It’s 1959, and 17-year-old Mazie Butterfield dreams of becoming a Broadway star—no easy feat for a Nebraska farm girl who waitresses as a carhop for meager tips. When her beloved grandmother dies and leaves her a small inheritance, Mazie breaks up with her boyfriend, Jesse, and heads to New York City.
Mazie knows getting a part in a Broadway musical will be tough, but she’s not prepared for the callousness of show business. Before she’s even opened her mouth to sing, casting directors dismiss her for her broad stature, freckles and quaint surname. Just when her money runs out, she gets a part in a traveling stage production that puts her at odds with a lecherous director. Mazie always knew that running toward a dream would be hard; she just never realized the heart she’d break could be her own.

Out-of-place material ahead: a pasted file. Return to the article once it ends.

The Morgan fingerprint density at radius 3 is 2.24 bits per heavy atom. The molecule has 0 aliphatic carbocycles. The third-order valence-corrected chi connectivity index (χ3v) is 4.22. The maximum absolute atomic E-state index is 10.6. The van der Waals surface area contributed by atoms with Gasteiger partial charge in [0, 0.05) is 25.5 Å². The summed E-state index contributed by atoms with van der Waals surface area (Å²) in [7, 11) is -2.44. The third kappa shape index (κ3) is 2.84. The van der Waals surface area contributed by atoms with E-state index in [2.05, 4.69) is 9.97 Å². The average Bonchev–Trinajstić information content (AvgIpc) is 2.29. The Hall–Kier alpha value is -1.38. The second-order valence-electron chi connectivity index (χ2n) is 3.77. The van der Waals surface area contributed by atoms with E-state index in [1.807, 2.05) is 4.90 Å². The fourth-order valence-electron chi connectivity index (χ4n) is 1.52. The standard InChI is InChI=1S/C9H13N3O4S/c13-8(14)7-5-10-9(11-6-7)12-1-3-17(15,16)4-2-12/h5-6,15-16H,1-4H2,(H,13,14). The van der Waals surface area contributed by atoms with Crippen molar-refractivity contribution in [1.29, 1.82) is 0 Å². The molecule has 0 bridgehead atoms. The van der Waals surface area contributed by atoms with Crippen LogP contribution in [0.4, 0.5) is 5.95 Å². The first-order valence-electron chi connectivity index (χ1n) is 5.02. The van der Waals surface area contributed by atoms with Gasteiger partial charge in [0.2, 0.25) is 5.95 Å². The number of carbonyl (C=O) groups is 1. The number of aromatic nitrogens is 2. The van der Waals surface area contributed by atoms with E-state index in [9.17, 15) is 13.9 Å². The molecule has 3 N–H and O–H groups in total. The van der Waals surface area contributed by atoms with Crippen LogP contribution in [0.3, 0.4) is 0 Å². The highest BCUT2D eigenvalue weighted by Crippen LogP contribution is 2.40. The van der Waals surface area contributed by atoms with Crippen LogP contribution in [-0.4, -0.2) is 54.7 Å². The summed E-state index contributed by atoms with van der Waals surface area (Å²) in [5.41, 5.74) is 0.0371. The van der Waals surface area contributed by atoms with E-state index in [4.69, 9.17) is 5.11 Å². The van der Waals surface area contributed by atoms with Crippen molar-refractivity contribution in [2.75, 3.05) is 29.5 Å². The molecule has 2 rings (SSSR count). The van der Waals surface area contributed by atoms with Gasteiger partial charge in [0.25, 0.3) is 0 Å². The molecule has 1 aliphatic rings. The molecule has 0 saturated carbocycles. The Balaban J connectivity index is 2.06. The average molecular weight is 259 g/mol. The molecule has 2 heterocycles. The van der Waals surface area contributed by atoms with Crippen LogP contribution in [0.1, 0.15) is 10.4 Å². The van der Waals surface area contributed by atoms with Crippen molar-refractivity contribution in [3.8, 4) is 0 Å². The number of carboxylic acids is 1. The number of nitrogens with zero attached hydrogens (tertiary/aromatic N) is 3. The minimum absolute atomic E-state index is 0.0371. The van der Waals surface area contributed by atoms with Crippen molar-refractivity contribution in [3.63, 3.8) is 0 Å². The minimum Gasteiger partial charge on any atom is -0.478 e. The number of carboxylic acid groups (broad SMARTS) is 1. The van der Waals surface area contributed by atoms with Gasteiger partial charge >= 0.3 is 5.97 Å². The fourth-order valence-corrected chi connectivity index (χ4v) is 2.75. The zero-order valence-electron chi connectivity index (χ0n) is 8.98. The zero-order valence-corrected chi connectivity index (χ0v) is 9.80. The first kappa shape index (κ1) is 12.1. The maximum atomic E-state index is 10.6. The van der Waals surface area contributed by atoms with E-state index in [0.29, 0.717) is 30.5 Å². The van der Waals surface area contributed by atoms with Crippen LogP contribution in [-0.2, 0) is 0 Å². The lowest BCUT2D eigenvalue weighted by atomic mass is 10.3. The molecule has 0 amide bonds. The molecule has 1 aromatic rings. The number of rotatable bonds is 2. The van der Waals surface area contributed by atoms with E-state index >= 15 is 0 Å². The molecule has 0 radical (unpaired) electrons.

The farm girl with big-city dreams is a classic Hollywood trope that feels fresh and contemporary in Melanie Crowder’s capable hands. The titular protagonist of Mazie is hardworking, if a tad naive. She’s open to new experiences, including getting acquainted with Broadway’s underground gay scene. Her confrontations with men who abuse their positions ring frustratingly true even in our #MeToo era.
The conflict between Mazie and Jesse highlights the tough choices faced by those who seek stardom, leaving behind family and friends and altering their appearances and even their names to appease audiences. Although Mazie is white and Christian, she is asked to lose weight and slough off her country manners in order to be more palatable to Broadway producers. Crowder has clearly done her research as she brings the golden age of musical theater to life, but readers may find themselves just as nostalgic for the quiet life of a small Nebraska farm as for glitzy, postwar Manhattan by the time they finish Mazie’s story.